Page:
Well my undying love for jetBlue waned in 2019 , so I felt it's time to get some of the facts out there as they stood before the pandemic hit. As a frequent flier, I benefit from their top tier program, and many of the perks such as no change fees have helped this be my first go to when flying anywhere. Business travel plans change constantly, and this benefit alone allows me to make and change plans up until the doors close.
jetBlue also has the most comfortable and consistent seats in the industry. You never know what you are going to get with American or United, unless you are booked in first class and even the "better seats" that you pay for, can sometimes be inhumanly narrow and uncomfortable. Even jetBlue's standard seats and pretty darn roomy, by current industry standards. And jetBlue's consistency, also extends to how they treat passengers, especially Mosaic members.
But paradise is lost on jetBlue's darker side:
1) technology - jetBlue's website is frustratingly unaccommodating, sometimes just blanking out on city pairs that you have plugged in. Their app can take forever to load the next page, and it's not just once or twice that it 'errors' out on making a flight adjustment. Compare to Delta or United's clean, robust and flexible web interfaces, which just plain WORK.
2) gate management - This is jetBlue's biggest fail. Flights are regularly scheduled to depart, minutes after the arrival of the last flight, almost guaranteeing that push back will not be on time. It is not just once or twice, but regularly that I have sat on the ground waiting for an arrival gate to be ready. This is in Boston, in Chicago, in LA and RDU. But the worst by far was flight 1712 from ORD, when we landed at 5:37 for a 6pm, flight and did not actually get to the gate until 6:30pm. And it was a perfect sunny day, no issues, no weather. Our gate was changed from C8 which became available at 6:13 to C9 which freed up at 6:26. No explanation made any sense.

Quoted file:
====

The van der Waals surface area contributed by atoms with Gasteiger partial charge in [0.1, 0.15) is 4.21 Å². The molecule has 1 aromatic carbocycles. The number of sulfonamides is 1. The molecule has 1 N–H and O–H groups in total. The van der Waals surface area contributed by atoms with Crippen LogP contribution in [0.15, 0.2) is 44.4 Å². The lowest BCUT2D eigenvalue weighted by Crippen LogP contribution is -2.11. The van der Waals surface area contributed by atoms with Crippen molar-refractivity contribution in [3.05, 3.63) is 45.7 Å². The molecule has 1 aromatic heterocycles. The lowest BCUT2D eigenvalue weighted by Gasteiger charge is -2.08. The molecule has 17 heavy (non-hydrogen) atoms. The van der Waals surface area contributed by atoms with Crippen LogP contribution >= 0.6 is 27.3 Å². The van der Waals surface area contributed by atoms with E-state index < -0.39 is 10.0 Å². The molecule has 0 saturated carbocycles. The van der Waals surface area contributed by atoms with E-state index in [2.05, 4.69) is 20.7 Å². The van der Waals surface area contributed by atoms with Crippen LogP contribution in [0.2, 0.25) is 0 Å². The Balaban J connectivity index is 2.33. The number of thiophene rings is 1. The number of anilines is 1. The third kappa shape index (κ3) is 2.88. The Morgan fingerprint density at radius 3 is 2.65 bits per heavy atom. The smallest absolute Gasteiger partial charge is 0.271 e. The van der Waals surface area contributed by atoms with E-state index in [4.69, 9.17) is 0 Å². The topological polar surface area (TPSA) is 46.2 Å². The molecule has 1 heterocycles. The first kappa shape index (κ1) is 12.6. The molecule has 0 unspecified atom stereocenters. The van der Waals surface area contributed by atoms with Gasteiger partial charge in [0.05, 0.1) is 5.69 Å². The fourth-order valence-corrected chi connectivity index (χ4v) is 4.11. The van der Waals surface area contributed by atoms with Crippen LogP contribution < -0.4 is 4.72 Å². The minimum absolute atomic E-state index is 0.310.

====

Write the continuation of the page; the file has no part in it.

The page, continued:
Wild guess here is that jetBlue is saving money by having fewer gates, but if you look at how an airport like ATL manages to turn planes at it's almost 200 gates, you realize that a little management of gates and boarding can turn an airline plagued with delays into one that seems to make it work.
3) surveys for flights that went well - I've started keeping track. jetBlue sends me a survey for flights that went well. And for those that didn't go well, I never see one. Start keeping track. It's easy to keep your ratings high if you only count the good ones. Shame on you jetBlue!
As a post note, most people do not allow bad flight experiences impact their future travel plans. When it's time to fly, most people go back to price, loyalty, and schedule when booking. And lets face it, the airlines know this well. For the record jetBlue I will still fly often, but I do notice.